(Lyme Borreliosis, Borrelia burgdorferi Infection)
Clinical Manifestations of Lyme disease are divided into 3 stages: early localized, early disseminated, and late disease. Early localized disease is characterized by a distinctive rash, erythema migrans , at the site of a recent tick bite. Erythema migrans is the most common manifestation of Lyme disease in children; only a small proportion of children are diagnosed with early disseminated or late Lyme disease without a history of erythema migrans. Erythema migrans begins as a red macule or papule that usually expands over days to weeks to form a large, annular, erythematous lesion that typically increases in size to 5 cm or more in diameter, sometimes with partial central clearing. The lesion usually is painless and not pruritic. Localized erythema migrans can vary greatly in size and shape and may have vesicular or necrotic areas in its center and can be confused with cellulitis. Fever, malaise, headache, mild neck stiffness, myalgia, and arthralgia often accompany the rash of early localized disease.
Approximately 15% of patients with Lyme disease come to medical attention with early disseminated disease, most commonly multiple erythema migrans. This rash usually occurs several weeks after an infective tick bite and consists of secondary annular, erythematous lesions similar to, but usually smaller than, the primary lesion. These lesions reflect spirochetemia with cutaneous dissemination. Other common manifestations of early disseminated illness (that may occur with or without rash) are palsies of the cranial nerves (especially cranial nerve VII), lymphocytic meningitis, and conjunctivitis. Systemic symptoms, such as arthralgia, myalgia, headache, and fatigue, also are common during the early disseminated stage. Carditis, which usually manifests as various degrees of heart block, occurs rarely in children. Occasionally, people with early Lyme disease have concurrent human granulocytic anaplasmosis or babesiosis, transmitted by the same tick, which may contribute to symptomatology.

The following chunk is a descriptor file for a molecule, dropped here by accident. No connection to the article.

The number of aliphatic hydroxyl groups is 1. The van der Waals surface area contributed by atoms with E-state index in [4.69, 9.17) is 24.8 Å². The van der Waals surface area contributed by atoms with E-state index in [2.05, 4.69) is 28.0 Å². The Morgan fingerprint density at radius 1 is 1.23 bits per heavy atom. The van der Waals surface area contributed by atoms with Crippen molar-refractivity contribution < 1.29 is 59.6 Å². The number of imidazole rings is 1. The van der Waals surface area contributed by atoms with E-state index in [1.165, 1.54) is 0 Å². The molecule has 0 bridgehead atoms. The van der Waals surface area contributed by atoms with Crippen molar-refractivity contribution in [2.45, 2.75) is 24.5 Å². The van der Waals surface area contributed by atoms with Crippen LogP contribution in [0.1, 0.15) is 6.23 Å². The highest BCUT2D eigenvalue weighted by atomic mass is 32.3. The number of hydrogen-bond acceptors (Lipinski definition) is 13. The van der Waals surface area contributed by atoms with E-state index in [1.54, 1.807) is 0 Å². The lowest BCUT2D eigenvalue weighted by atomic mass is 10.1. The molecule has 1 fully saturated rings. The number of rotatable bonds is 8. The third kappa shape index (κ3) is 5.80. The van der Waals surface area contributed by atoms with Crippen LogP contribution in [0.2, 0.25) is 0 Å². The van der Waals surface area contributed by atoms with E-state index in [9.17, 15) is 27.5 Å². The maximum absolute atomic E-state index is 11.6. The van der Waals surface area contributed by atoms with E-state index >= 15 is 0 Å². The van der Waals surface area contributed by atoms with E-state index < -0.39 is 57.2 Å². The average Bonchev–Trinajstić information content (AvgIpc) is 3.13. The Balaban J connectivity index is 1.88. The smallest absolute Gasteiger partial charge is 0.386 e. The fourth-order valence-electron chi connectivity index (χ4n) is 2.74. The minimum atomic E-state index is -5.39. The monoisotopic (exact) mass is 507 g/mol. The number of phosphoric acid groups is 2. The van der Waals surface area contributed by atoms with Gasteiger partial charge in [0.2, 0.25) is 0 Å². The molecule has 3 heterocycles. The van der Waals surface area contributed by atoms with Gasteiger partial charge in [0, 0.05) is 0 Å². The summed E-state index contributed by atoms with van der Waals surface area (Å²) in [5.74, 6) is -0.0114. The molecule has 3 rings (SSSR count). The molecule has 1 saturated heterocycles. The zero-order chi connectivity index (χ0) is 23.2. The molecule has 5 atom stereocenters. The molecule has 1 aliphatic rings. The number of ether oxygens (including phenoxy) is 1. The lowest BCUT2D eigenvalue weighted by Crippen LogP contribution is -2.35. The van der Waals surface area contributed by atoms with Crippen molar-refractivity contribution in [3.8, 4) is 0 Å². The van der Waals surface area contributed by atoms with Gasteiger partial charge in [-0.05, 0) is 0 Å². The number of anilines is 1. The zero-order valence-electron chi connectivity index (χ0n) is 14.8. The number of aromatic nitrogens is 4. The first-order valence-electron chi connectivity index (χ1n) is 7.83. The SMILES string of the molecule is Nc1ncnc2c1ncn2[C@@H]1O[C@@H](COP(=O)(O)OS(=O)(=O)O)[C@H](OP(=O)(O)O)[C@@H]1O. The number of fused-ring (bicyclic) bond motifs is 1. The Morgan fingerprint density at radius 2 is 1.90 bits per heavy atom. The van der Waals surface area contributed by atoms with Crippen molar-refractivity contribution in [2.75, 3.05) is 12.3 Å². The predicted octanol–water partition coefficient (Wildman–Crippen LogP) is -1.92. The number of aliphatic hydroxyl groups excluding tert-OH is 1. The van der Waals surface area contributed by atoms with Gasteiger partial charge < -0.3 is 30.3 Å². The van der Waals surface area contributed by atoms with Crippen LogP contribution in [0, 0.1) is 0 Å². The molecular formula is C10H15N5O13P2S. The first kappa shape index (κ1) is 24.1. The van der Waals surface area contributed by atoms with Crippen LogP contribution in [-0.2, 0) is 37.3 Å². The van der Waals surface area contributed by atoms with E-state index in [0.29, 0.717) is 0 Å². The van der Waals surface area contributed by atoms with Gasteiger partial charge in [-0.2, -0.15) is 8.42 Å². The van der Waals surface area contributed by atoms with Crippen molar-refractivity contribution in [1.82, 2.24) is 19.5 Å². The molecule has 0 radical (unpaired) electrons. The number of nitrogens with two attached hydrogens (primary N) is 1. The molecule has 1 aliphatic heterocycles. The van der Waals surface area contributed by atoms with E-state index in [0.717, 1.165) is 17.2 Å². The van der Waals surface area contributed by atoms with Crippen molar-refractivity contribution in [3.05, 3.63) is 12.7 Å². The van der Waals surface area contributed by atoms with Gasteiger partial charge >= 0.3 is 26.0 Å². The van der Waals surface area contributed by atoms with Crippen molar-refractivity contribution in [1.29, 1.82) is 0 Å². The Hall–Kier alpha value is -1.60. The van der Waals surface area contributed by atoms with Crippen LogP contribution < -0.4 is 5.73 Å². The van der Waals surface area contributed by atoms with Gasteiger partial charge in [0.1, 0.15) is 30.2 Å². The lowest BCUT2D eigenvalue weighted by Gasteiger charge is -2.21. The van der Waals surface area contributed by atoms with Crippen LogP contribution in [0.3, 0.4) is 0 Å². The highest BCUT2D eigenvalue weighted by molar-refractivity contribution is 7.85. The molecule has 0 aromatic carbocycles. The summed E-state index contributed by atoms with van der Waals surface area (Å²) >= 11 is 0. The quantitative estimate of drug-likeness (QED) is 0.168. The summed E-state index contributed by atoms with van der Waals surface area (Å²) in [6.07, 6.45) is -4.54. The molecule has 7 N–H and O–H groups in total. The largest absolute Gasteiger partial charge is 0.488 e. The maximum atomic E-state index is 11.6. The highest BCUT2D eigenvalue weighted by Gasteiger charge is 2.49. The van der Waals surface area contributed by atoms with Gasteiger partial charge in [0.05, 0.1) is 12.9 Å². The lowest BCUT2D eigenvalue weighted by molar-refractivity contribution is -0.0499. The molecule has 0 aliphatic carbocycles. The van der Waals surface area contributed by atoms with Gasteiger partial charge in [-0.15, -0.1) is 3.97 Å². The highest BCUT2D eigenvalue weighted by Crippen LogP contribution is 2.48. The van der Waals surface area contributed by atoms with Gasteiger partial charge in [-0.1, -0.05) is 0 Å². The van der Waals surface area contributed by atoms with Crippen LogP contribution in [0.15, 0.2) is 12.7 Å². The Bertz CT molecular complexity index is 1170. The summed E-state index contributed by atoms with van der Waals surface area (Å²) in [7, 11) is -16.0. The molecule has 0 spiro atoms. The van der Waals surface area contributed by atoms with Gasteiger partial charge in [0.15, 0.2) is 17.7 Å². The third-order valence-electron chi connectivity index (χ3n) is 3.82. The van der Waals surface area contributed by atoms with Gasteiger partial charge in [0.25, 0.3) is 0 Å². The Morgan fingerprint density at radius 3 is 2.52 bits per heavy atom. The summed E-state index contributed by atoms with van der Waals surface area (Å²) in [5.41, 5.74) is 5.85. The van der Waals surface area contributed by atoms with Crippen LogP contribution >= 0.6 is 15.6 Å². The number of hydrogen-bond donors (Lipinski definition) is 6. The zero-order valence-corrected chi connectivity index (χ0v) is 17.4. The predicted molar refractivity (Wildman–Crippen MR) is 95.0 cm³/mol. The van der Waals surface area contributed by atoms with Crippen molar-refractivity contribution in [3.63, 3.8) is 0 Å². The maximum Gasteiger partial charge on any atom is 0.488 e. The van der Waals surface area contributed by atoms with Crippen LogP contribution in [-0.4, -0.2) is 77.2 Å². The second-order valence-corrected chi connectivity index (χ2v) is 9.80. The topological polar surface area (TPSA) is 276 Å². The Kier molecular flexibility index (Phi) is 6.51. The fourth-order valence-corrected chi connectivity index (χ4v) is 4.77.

Late disease is characterized most commonly by relapsing arthritis that usually is pauciarticular and affects large joints, particularly knees. Arthritis can occur without a history of earlier stages of illness (including erythema migrans). Peripheral neuropathy and central nervous system manifestations also can occur rarely during late disease. Children who are treated with antimicrobial agents in the early stage of disease almost never develop late disease.
Because congenital infection occurs with other spirochetal infections, there has been concern that an infected pregnant woman could transmit Borrelia burgdorferi to her fetus. No causal relationship between maternal Lyme disease and abnormalities of pregnancy or congenital disease caused by B burgdorferi has been documented conclusively. No evidence exists that Lyme disease can be transmitted via human milk.
Lyme Disease is a sample topic found in
To find other Red Book topics